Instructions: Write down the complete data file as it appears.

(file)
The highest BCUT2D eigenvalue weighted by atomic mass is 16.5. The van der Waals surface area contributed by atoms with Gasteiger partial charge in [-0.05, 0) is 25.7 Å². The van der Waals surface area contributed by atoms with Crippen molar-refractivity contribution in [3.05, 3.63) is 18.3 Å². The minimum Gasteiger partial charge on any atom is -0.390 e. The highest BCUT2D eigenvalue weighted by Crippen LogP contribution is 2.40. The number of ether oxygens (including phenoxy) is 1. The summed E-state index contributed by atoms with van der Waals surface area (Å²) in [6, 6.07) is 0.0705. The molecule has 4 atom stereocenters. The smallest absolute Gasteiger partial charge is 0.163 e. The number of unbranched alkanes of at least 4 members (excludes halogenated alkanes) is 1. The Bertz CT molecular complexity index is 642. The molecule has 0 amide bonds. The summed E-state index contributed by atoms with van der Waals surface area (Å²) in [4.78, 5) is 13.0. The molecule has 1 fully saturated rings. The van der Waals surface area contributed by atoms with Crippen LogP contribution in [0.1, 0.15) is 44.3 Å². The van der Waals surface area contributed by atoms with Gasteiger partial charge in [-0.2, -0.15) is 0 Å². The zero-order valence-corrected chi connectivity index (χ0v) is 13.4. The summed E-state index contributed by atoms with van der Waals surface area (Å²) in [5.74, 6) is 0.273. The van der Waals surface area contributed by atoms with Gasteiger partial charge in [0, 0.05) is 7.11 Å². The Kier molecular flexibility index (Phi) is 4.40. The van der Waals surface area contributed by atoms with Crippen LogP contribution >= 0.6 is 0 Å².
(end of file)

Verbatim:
The highest BCUT2D eigenvalue weighted by atomic mass is 16.5. The van der Waals surface area contributed by atoms with Gasteiger partial charge in [-0.05, 0) is 25.7 Å². The van der Waals surface area contributed by atoms with Crippen molar-refractivity contribution in [3.05, 3.63) is 18.3 Å². The minimum Gasteiger partial charge on any atom is -0.390 e. The highest BCUT2D eigenvalue weighted by Crippen LogP contribution is 2.40. The number of ether oxygens (including phenoxy) is 1. The summed E-state index contributed by atoms with van der Waals surface area (Å²) in [6, 6.07) is 0.0705. The molecule has 4 atom stereocenters. The smallest absolute Gasteiger partial charge is 0.163 e. The number of unbranched alkanes of at least 4 members (excludes halogenated alkanes) is 1. The Bertz CT molecular complexity index is 642. The molecule has 0 amide bonds. The summed E-state index contributed by atoms with van der Waals surface area (Å²) in [4.78, 5) is 13.0. The molecule has 1 fully saturated rings. The van der Waals surface area contributed by atoms with Crippen LogP contribution in [0.1, 0.15) is 44.3 Å². The van der Waals surface area contributed by atoms with Gasteiger partial charge in [-0.2, -0.15) is 0 Å². The zero-order valence-corrected chi connectivity index (χ0v) is 13.4. The summed E-state index contributed by atoms with van der Waals surface area (Å²) in [5.74, 6) is 0.273. The van der Waals surface area contributed by atoms with Gasteiger partial charge in [0, 0.05) is 7.11 Å². The Kier molecular flexibility index (Phi) is 4.40. The van der Waals surface area contributed by atoms with Crippen LogP contribution >= 0.6 is 0 Å².